20 April 2011

Chernobyl Tourism: Time to Put an End

In the runup to the 25th anniversary of the Chernobyl disaster and the crisis at Fukushima, there have been a deluge of reports from journalists tracking the legacy of humanity's worst nuclear disaster. Once underneath a veil of secrecy, the fourth reactor has been photographed by photojournalists perhaps more than any epicenter of disaster. Initial forays into the zone provided a window of a lesson that should not be forgotten. Photographers, including Gerd Ludwig, Yuri Kosin and Igor Kostin -- even "Kid of Speed" -- handled their subject with care and intensity. Their work, and the work of many others, raised awareness of the ongoing suffering and warned humanity that the nuclear genie has still not been put back into the bottle.

That is until the rise of Chernobyl tourism. It has been branded as extreme tourism. The only problem is that as opposed to jumping off a cliff, you see the site that caused, and continues to cause, lots and lots of suffering. Business Ukraine magazine wrote an op-ed that is spot on:

They will no doubt then publish breathless accounts of their trip which highlight the apocalyptic scenes which they encountered in the ghost towns of the evacuated area, accompanied by artsy photo galleries depicting poignant scenes of abandoned playgrounds and decomposing children’s toys ... There is an argument of sorts to be made that tours of Chornobyl are educational in nature and should therefore be encouraged, but in reality this is intellectual dishonesty of the worst kind that deliberately ignores the uncomfortable realities of today’s Chornobyl tourist trade. We all know that the vast majority of people paying for coach trips to the exclusive zone are doing so not out of some high-minded desire to be better informed about the potential horrors of atomic energy, but rather in order to goggle at the devastation and pose for ironic holiday snaps in front of the sarcophagus encasing of the ill-fated reactor. It is the tourism equivalent of drivers who cannot resist slowing down in order to gawp at the grizzly aftermath of a particularly gruesome car crash – understandable perhaps on a human level, but hardly the kind of thing which civilized societies would usually condone or encourage.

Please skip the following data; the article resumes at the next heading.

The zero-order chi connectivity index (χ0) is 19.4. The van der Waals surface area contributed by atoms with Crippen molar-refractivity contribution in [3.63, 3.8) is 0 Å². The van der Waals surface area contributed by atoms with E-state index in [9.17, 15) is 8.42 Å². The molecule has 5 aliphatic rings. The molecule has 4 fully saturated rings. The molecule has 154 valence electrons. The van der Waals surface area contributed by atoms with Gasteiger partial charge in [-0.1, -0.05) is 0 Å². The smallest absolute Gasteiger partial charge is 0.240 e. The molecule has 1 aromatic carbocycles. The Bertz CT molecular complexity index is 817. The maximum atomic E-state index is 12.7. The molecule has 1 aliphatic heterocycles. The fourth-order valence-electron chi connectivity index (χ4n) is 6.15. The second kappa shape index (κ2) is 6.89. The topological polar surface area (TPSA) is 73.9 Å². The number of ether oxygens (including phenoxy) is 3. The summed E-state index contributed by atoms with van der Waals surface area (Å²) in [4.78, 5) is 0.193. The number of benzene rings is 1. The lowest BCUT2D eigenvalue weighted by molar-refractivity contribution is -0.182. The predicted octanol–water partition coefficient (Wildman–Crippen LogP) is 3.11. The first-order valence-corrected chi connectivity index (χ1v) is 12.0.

Certainly, a few press tours could be arranged every year. But with Chernobyl tourism any photojournalist hack and day tripper can get in a minivan and drive to the zone and snap away. Seriously, how many more pictures of the dilapidated apartment blocks, the Pripyat kindergarten, the ferris wheel, the planted gas mask, the weeds with geiger counters do we have to see? The images of nuclear apocalypse are now, sadly, cliche.

On another note, encouraging such tourism is completely counterproductive to the minimal efforts Ukraine is trying to make in attracting visitors for Euro 2012. I'm sure the Ministry of Tourism spent a good deal of money on its latest effort "It's All About U," but Chernobyl tourism has chipped away at the attempt to create an image that Ukraine, indeed, has worthy tourism sites aside from ogling at a blown-up RBMK.

1 comment:

  1. The love for creepiness is in youngster`s nature, so let people do what they want and than harvest on cross promotion.